Sales Apprenticeships

From building client relationships to striking new deals, sales reps help companies thrive. Read our guide to find out how you can bag your dream role.

Sales Apprenticeships

Every business has something to sell. Whether it’s a product or service, sales teams are vital in ensuring that customers’ needs are met. From building client relationships to striking new deals, they help companies thrive, stand out among competitors and become market leaders.

There’s no one-size-fits-all approach to a career in sales. You could start out in retail, assisting customers and helping them purchase items on the shop floor. Or become an entrepreneur, selling your own merchandise online. 

Once you’ve gained experience, you might work your way up to a business development manager, researching market opportunities to attract new clients. Or manage a busy in-house sales team, overseeing sales activities and collaborating with marketing on strategies like lead generation.

Whichever path you choose, a sales apprenticeship will get you to where you want to be. Read our guide to find out how you can bag your dream role, earn top-notch qualifications and pocket a juicy sum in the process.

Can you do an apprenticeship in sales? 

Of course! Sales apprenticeships allow you to combine work and study. This means you’ll split your week receiving on-the-job training from your employer while studying towards nationally recognised qualifications at a college or training provider. 

AND - get paid. Yippee! 

Your timetable depends on your employer. But usually, it’ll be four days in the office and one day focusing on independent study where you’ll check in with your programme mentor to ensure you’re on the right track.  

Sales is constantly changing and evolving. So by doing an apprenticeship, you’ll be staying up-to-date with training, which will keep you ahead of the game - and the competition too!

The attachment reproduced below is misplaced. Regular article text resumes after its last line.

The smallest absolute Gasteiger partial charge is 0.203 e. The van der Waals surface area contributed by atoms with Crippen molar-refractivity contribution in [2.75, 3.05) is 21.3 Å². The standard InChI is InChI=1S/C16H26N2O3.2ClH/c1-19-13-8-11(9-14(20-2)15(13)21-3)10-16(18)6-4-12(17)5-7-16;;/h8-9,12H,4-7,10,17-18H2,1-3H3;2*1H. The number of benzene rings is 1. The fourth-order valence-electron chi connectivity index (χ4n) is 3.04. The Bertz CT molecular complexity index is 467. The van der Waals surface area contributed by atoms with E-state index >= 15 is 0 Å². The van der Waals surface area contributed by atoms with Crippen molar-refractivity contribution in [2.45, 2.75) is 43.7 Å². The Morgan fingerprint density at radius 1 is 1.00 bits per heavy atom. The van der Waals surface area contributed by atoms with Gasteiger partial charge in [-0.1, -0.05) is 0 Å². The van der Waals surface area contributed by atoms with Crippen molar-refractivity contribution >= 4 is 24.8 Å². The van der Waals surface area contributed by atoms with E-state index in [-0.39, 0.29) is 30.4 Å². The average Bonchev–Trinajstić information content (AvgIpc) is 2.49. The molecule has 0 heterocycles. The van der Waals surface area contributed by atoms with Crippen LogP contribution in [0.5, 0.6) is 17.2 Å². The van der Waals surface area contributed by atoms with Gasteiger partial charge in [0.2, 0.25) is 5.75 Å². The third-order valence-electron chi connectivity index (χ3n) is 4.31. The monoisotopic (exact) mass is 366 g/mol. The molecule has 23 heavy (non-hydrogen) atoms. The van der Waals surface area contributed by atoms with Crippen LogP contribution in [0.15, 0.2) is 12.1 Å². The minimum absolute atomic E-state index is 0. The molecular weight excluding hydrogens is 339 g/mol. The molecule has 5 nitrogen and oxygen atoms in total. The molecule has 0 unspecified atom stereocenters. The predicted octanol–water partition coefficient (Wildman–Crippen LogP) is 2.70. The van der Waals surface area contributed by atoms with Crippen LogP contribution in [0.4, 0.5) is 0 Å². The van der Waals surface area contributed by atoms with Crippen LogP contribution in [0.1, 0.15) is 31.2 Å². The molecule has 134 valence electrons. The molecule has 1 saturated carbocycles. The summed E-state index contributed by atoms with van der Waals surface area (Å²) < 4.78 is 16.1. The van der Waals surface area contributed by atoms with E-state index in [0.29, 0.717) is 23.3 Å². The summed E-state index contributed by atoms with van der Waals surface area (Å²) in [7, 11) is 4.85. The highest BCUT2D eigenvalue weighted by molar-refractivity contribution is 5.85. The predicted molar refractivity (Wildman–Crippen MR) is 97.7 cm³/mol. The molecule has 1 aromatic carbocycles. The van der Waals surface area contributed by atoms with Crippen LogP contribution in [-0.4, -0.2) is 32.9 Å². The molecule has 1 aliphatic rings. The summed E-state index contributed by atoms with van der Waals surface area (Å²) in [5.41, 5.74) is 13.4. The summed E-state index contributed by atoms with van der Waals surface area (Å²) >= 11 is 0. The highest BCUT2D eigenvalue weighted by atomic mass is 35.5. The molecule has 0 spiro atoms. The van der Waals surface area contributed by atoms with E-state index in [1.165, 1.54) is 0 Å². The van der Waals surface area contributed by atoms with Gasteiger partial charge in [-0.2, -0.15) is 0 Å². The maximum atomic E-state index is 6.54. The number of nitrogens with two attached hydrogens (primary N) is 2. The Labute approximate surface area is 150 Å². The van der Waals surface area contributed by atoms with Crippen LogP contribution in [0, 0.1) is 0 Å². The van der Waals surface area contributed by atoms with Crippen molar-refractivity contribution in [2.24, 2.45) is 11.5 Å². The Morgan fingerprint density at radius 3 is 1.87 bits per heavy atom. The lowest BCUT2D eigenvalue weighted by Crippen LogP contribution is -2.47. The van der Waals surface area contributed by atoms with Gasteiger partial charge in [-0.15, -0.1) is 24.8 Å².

Meet Sheona, who’s here to tell you all about her day-to-day life as a marketing and sales apprentice at Coca-Cola.

Apprenticeship levels

Did you know that apprenticeships come in levels? Four, to be exact.

Your level depends on your experience and qualifications. If you’ve finished your GCSEs and are just starting out in your career, you’ll do an intermediate apprenticeship. 

Intermediate apprenticeships are the first rung on the apprenticeship ladder. They make you work-ready by teaching you core workplace skills like problem-solving. Once you’ve gained experience, you’ll move up a level until you reach the big, the almighty: degree apprenticeship.

Degree apprenticeships let you earn a degree tuition fee - FREE. They’re just as good as a traditional full-time university degree except the government and your employer will cover your fees so you don’t have to. 

How amazing is that?

Find sales apprenticeships →

What does a sales apprenticeship involve? 

As a sales apprentice, your responsibilities depend on the industry you’re working in. If you want to get into IT - say, you could work as a technical salesperson, selling company products and services to clients. 

You’ll build relationships with new and existing customers, understand the ethics of sales: techniques, life cycle and processes, and how to close deals. You’ll broaden your knowledge of computer systems too and learn about the role that IT plays in the wider business strategy.

If hospitality is more your thing, you could work as a Sales Planning Executive for food and manufacturing giant Nestle, collaborating with your manager to make sure the business is meeting its profit and volume objectives. You’ll:

  • Create customer plans

  • Run internal and external reports

  • Respond to customer queries in a timely manner.

Hear what this sales apprentice had to say about their programme at the company.

"“I support the customer business managers through planning forecasted volumes and trade spend. I also get to work with multiple functions including marketing, supply chain and customer service to ensure the most accurate customer plans are entered into the system.” " Sales Planning Executive, Nestle

Best Student Employers

Finding the right employer is HARD. With so many incredible companies out there, how do you even begin to choose? That’s where our Best Student Employers table comes in.